By Renée Jean, Business and Tourism Reporter
Betty Lewis of Cheyenne has a tradition that costs her a couple to three dozen eggs a week.
Lewis bakes plates of brownies every week for people who have gone out of their way to help her.
“I haven’t found anyone who has refused brownies,” she said. “I don’t care what your diet is. It’s brownies. You can always find someone to give them to.”
But lately her brownie-baking habit has become a lot more difficult. Not only are eggs harder to find, but they’ve become a lot more expensive, too.
Eggs are topping the inflation charts lately. For the year through November, prices have jumped 49%, according to the U.S. Bureau of Labor Statistics, and the escalation is likely not over.
Avian Flu A Big Factor
Part of the price increase is because of a deadly avian flu that has decimated poultry flocks across the nation. Egg-laying hens have been particularly hard hit.
Avian flu has affected nearly every state this year, killing tens of millions of chickens and turkeys. According to USDA statistics, 57.8 million birds have been affected by avian flu in 2022 through Dec. 28. Those figures include chickens, turkeys and ducks.
Of those, 40 million birds were egg-laying hens. That has dropped the population of egg-laying hens by 5% year over year, USDA reports.
USDA’s production forecast for table eggs has meanwhile been revised downward recently for 2023, suggesting supply problems could persist well into the first quarter of the new year, and high prices along with it.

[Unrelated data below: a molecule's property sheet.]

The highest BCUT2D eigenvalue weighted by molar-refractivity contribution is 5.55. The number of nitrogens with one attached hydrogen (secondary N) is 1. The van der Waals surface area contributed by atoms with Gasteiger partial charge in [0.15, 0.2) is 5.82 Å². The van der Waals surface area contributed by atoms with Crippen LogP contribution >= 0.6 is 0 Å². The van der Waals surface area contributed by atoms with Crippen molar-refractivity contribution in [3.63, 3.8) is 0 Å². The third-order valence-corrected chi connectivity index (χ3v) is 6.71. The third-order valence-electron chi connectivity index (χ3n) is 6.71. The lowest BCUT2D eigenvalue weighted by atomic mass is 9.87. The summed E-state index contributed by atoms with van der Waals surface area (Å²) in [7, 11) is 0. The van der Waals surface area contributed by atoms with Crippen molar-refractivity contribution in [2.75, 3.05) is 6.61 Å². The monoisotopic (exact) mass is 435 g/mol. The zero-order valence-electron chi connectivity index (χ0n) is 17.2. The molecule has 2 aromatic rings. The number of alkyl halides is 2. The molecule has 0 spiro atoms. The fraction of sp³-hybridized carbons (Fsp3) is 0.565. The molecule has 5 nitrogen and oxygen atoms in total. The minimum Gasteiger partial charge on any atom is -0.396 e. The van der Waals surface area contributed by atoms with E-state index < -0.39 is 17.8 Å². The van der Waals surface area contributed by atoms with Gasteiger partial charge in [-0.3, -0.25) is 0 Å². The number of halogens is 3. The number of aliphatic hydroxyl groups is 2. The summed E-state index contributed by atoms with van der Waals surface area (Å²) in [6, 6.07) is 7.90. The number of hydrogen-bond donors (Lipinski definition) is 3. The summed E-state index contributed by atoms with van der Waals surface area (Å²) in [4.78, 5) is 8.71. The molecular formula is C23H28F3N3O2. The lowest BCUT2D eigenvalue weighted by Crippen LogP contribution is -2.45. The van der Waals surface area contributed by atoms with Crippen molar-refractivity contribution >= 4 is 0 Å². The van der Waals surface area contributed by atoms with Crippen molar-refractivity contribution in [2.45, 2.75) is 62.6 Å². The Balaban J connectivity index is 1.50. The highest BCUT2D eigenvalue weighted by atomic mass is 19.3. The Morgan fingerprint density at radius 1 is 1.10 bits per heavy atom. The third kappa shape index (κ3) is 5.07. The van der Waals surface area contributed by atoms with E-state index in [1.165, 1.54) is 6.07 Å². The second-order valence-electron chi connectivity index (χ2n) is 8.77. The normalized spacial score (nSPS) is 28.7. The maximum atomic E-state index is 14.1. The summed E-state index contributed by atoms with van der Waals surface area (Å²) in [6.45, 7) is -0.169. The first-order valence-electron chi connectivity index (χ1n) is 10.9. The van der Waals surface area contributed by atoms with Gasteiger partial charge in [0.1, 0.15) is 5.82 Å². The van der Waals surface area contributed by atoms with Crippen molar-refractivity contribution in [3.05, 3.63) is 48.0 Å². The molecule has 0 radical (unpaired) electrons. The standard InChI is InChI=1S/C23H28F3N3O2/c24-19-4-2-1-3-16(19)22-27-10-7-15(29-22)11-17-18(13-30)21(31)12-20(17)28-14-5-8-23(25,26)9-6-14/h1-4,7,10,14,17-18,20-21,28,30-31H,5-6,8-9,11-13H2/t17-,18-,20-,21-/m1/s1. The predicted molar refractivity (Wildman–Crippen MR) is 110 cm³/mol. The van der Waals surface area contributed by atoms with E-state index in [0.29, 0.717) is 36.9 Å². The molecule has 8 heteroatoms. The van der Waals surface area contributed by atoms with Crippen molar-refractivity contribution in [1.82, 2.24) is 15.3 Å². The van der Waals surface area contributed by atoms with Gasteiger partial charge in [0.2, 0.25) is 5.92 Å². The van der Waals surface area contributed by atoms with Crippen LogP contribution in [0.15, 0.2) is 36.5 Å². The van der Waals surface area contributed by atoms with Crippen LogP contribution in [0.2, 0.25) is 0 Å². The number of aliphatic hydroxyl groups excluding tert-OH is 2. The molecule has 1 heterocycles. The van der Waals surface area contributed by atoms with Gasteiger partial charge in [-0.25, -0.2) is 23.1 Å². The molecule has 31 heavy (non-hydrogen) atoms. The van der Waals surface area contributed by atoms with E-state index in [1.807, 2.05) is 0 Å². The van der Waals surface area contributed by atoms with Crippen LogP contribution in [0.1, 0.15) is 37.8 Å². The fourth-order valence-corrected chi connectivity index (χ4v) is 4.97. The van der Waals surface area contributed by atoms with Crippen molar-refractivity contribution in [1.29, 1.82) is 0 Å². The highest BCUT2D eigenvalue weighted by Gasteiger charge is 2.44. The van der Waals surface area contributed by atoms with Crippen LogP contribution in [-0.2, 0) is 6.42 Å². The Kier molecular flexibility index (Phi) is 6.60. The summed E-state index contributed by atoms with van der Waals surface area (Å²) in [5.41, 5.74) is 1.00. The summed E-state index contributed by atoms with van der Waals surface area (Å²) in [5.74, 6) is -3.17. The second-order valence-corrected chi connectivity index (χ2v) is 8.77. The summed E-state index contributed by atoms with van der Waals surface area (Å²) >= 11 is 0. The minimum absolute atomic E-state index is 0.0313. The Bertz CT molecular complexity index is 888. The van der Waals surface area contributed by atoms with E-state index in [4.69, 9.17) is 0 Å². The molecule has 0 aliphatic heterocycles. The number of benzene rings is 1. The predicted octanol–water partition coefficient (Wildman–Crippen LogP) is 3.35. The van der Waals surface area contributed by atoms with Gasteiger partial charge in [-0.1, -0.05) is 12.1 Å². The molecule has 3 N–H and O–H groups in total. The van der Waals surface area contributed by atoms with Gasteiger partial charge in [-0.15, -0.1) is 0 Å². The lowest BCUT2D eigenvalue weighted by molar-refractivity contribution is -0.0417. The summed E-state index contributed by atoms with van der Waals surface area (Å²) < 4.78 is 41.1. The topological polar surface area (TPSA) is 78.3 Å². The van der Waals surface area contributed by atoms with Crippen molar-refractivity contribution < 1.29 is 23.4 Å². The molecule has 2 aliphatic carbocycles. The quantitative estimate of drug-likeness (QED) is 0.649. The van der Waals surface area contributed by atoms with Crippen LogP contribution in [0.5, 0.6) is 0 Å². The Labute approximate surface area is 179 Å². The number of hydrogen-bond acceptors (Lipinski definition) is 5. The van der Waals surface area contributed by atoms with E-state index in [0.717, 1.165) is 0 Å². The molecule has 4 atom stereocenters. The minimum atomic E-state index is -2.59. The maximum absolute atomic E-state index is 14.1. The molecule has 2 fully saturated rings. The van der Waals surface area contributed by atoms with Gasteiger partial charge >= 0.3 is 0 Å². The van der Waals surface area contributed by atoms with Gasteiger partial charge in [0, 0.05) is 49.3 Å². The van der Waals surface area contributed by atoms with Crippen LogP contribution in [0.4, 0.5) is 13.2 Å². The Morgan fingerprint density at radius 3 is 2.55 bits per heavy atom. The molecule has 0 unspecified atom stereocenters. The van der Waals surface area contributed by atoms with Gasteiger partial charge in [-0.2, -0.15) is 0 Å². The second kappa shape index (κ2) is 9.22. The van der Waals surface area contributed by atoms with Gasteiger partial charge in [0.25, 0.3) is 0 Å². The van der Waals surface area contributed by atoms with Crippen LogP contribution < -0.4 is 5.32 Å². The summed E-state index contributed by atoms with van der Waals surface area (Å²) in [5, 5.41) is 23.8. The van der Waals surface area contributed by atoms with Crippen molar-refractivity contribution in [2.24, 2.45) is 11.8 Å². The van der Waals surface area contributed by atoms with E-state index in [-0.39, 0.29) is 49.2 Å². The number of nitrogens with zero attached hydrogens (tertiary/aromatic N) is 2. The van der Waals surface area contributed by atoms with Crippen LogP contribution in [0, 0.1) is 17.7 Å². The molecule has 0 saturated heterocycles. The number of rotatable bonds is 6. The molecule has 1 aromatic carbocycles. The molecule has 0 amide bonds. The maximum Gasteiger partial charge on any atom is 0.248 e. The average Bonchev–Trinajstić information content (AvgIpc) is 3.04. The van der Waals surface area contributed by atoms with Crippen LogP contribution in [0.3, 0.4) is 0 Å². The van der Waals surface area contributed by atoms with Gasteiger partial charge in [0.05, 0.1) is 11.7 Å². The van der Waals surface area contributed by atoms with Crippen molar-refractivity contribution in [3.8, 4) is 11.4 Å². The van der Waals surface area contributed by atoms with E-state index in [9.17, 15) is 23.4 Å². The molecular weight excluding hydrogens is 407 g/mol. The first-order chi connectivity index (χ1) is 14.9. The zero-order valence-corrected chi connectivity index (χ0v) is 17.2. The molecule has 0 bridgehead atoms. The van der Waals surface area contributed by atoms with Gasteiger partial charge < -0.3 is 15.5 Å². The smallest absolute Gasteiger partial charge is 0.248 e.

But avian flu is not the only factor in play.
Input costs have been rising as well, including energy and higher feed costs.
On top of that, it’s the annual baking season when more people are trying to bake holiday cookies, cakes and – yes – brownies.
Great Protein For A Great Price
Eggs have historically been an exceptionally good value, packing a lot of protein and nutrition into prices that ranged from a mere 60 cents a dozen in 1970 up to a paltry 91 cents a dozen in 2000, or $1.35 in today’s dollars, based on Bureau of Labor Statistics data.
In 2000, egg prices started to steadily increase, peaking at $2.97 a dozen in 2015 after a significant bird flu outbreak killed 50.5 million birds, according to Centers for Disease Control and Prevention statistics.
By 2016, prices had fallen back to a low of $1.23, according to Bureau of Labor statistics. And they remained stable until about 2018, after another bout with bird flu.
During the COVID-19 pandemic, prices peaked yet again amid supply chain issues, averaging a couple bucks a dozen.
They appeared on track to stabilize in 2021, but then another round of bird flu swept through the country instead.
Finding The Right Egg Difficult
Egg prices Friday afternoon at the Dell Range Walmart in Cheyenne were more than $5 a dozen, even for store brands, which typically are less expensive.
A dozen Great Value eggs were $5.02, or 41.8 cents an egg.
“It’s just ridiculous,” Lewis said, looking at a shelf nearly empty of eggs.
Lewis was hoping for jumbo-size eggs, which is what she normally buys for her brownie baking sprees. There were none to be had.
“It’s just way out,” she said, finally settling on a Great Value carton of 18 extra large eggs costing $8.72.
“Eggs are a basic,” she said. “Everyone needs eggs. They’re healthy and cheap protein.”